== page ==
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7th Hole Shows Mine Shaft Filled with Debris

7th Hole Shows Mine Shaft Filled with Debris



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Alex Cabrero and AP Reporting Crews finished drilling a seventh hole into the mountain where six miners have been trapped for 25 days -- but were met with disappointment.

Federal Mine Safety and Health Administration spokesman Rich Kulczewski says the mine shaft was filled with about 7 feet of debris, water and mud.

That deterred plans to drop a robotic camera down the 1,856-foot hole. The hole itself was also filling with mud at a rate of 5 feet-per hour.

Kulczewski says officials plan to drop the robot down hole number 4 tonight despite at 90 percent chance the high-tech camera on treads could be lost.

The families are obviously saddened by this news. Family spokesman Colin King said it is very discouraging, very disappointing news, but they are not giving up just yet.

According to family attorneys, there are no plans for digging future holes. They said the families are just hoping to learn more from the robot going down hole number four.

Meanwhile, MSHA announced its own investigation into their handling of the Utah mine disaster. The investigation will be led by Richard Gates, who was in charge of the review of the Sago mine tragedy in West Virginia, where 12 people died in January 2006.

Six miners have been trapped more than 1,500 feet below ground since Aug. 6. It is not known if they are dead or alive. Three rescuers trying to tunnel to the men died during another collapse Aug. 16.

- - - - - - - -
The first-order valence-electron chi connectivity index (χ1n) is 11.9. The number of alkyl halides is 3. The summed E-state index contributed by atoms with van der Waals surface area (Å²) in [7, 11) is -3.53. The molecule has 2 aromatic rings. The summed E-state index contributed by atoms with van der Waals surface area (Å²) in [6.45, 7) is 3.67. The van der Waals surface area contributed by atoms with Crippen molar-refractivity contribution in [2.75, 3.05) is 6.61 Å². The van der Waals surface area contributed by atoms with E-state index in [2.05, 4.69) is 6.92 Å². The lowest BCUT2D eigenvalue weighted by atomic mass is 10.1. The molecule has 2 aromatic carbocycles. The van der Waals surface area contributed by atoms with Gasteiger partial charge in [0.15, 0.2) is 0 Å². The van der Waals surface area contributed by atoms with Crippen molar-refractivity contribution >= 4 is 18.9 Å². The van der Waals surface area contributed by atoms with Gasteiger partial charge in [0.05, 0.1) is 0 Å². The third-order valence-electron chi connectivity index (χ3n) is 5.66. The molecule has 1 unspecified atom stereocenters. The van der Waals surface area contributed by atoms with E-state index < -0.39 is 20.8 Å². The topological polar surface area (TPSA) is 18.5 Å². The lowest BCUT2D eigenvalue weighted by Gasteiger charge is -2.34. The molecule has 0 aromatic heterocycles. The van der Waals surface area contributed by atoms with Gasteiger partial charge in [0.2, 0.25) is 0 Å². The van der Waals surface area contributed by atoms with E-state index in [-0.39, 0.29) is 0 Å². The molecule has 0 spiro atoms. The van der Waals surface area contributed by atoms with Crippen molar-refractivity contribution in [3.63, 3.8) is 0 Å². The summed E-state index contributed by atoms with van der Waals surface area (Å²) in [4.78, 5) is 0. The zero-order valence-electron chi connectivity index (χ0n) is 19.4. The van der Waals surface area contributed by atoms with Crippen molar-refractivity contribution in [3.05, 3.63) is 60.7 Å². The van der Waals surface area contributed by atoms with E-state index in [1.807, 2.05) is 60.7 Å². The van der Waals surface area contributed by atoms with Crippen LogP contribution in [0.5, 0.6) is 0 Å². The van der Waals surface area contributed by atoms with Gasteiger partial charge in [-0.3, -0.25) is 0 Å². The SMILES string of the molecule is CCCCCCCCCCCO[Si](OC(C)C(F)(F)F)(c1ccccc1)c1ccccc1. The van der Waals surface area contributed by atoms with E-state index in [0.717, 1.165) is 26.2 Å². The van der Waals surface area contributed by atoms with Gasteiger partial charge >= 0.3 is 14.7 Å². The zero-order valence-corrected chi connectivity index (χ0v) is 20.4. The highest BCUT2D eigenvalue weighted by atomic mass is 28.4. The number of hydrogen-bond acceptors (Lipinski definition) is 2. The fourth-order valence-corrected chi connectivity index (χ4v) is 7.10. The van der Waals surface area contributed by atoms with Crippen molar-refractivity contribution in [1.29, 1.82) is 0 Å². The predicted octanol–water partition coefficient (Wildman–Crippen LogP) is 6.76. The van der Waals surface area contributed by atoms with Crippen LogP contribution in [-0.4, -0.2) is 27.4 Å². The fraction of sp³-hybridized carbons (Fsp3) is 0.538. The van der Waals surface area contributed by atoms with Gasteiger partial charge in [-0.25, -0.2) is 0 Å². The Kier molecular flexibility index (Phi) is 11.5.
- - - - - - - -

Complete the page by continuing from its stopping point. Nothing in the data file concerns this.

MSHA chief Richard Stickler said the investigation at Crandall Canyon would involve people who have no ties to MSHA's Western district, which oversees safety at the mine, 120 miles south of Salt Lake City.

Hours after Stickler's announcement, Labor Secretary Elaine Chao said an independent team of mine-safety experts will review MSHA's handling of the Crandall Canyon mine accident.

The team has a broad mandate, including a study of all mine plans and inspection records and interviews with MSHA employees.

The United Mine Workers of America, however, said the review would not be independent. The union, which does not represent Crandall Canyon miners, has been very critical of mine executives and MSHA.

"A truly independent investigation would be done by people who are from outside the agency with no ties to MSHA or its employees," President Cecil Roberts said in a statement.

U.S. Rep. George Miller, D-Calif., whose House Education and Labor Committee will also investigate the mine tragedy, was skeptical about the leaders of Chao's panel. "Ultimately, we need an investigation that the families can have confidence in," he said.

In addition, MSHA has ruled that the United Mine Workers of America union cannot represent the families of the trapped miners in upcoming investigations into the disaster. MSHA says since the mine is a non-union operation, UMWA representatives have no place in the investigation.

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